By Alex Lippa and Andrea Holbrook
---- — Nine-month-old Zadie has been missing since May 27.
That day, the shepherd-coonhound, let off-leash by a dogwalker and spooked, traveled from the Middlesex Fells to Stoneham, then was spotted by state troopers going south down Interstate 93 to Route 28. Then the trail went cold for a month, before people reported seeing a dog matching Zadie’s description in Peabody and Beverly in July.
Now, co-owner Matt Osborne-Smith of Cambridge says he has 4 credible reports in the last 12 days — two on Sunday — that his dog is in the Gloucester village of Magnolia, near Hammond Castle and Route 127.
Zadie’s owners are receiving help from Granite State Dog Recovery, a nonprofit group focused on reuniting dogs with their owners. The group has posted Zadie’s picture and description, reaching more than 25,000 Facebook fans and Twitter followers.
“The most important thing is to get the word out to as many people as possible,” said Lori Bertrand, one of the organization’s founders.
Bertrand is one of six women who volunteer around the clock to find missing dogs or the owners of found pets.
The organization, based in Salem, N.H., covers all of New Hampshire and Massachusetts, and posts notices for dogs missing elsewhere in New England.
The volunteers create and post fliers on social media and go out searching for dogs.
Osborne-Smith says that the hunt for Zadie has led to the recovery of two other lost dogs, and that he is “cautiously optimistic” that the dog seen in Magnolia is his, and that she will be recovered.
“These are the best leads we’ve had in over two months,” he said. “This is hard work, with a lot of emotional ups and downs. Granite State Dog Recovery is fantastic, all the volunteers are fantastic.”
Granite State Dog Recovery is also helping with the search for Duncan, a 58-pound white coonhound with liver spots who left home when a latch broke and followed his nose into Dogtown on July 27. He’s wearing a collar and has been heard baying in Nelson’s Quarry.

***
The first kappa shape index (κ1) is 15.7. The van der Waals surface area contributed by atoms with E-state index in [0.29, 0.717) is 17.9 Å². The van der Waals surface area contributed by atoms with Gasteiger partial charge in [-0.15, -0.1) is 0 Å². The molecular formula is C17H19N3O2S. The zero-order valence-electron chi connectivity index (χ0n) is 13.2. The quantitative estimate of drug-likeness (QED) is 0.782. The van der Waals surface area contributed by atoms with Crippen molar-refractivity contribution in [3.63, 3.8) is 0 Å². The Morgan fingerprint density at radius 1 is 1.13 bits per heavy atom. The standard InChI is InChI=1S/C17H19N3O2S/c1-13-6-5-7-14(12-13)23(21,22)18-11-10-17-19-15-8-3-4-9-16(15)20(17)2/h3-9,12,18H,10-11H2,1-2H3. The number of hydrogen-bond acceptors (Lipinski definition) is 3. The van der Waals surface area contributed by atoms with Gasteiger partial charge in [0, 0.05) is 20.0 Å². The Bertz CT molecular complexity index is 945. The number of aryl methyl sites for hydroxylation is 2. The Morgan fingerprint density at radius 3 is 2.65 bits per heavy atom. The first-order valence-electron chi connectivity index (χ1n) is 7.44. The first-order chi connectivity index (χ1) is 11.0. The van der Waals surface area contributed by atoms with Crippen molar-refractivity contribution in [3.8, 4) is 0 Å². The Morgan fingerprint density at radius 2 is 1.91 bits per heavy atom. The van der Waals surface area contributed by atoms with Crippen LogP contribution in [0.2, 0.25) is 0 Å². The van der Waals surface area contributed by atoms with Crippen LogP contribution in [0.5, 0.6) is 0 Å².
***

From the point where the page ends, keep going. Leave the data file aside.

Duncan’s owner, Alexandra Stella D’Meris, has been meeting with volunteers at the parking lot between Walgreens and Dunkin Donuts off Main Street at 11 a.m. every day this week to search or hang up fliers for her pet.
If a dog is seen in a specific area, volunteers will set up a food-baited trap and a trail camera, which notifies them if something passes by, Bertrand said.
With help from the traps and thousands of Facebook fans, GSDR has found about 1,200 dogs since the group formed in 2010.
About 80 percent of dogs that have been posted to the group’s Facebook page have been found.
“There isn’t a better feeling than reuniting a lost dog with its owner,” said Susan Piche, a GSDR volunteer.
The group was started after they successfully found a dog in 2010, and they realized how valuable a tool social media could be in finding a dog.
“There wasn’t anything out there to help people look for dogs,” Bertrand said. “We started out with five people, then it grew to 25, 50, 100, 1,000. We just kept growing so fast.”
They have rescued more than 600 dogs already this year and receive notification of about 20 missing or found dogs per day.
“Even through rescue work I’ve done, I never realized how often a dog went missing,” Bertrand said.
All the funding for the group comes from donations and goes toward purchasing equipment, hanging up fliers and travel expenses.
“It generally ranges from $100 to $500 a month,” GSDR co-founder Holly Mokrzecki said of donations.
Not only does the group help find missing dogs, they keep in constant contact with their worried owners.
“We reiterate to them that we are doing everything we can to help find their dog,” Piche said. “I’d want them to help me.”
Someone from the group will call the owner every night and offer tips to help find their dog.
Most of the volunteers who run the website work with dogs in their full-time jobs. Piche and Mokrzecki run dog-sitting businesses, while Bertrand worked at Salem, N.H., Animal Rescue League for 12 years.
But this organization means something else to them.
“We just have a compassion for animals,” Bertrand said. “An animal out there trying to survive without help of any people is heartbreaking.”
To post a missing or found dog, visit granitestatedogrecovery.com or facebook.com/granitestatedogrecovery.
Alex Lippa may be contacted at email@example.com. Andrea Holbrook may be contacted at 978-283-7000 x3456 or firstname.lastname@example.org.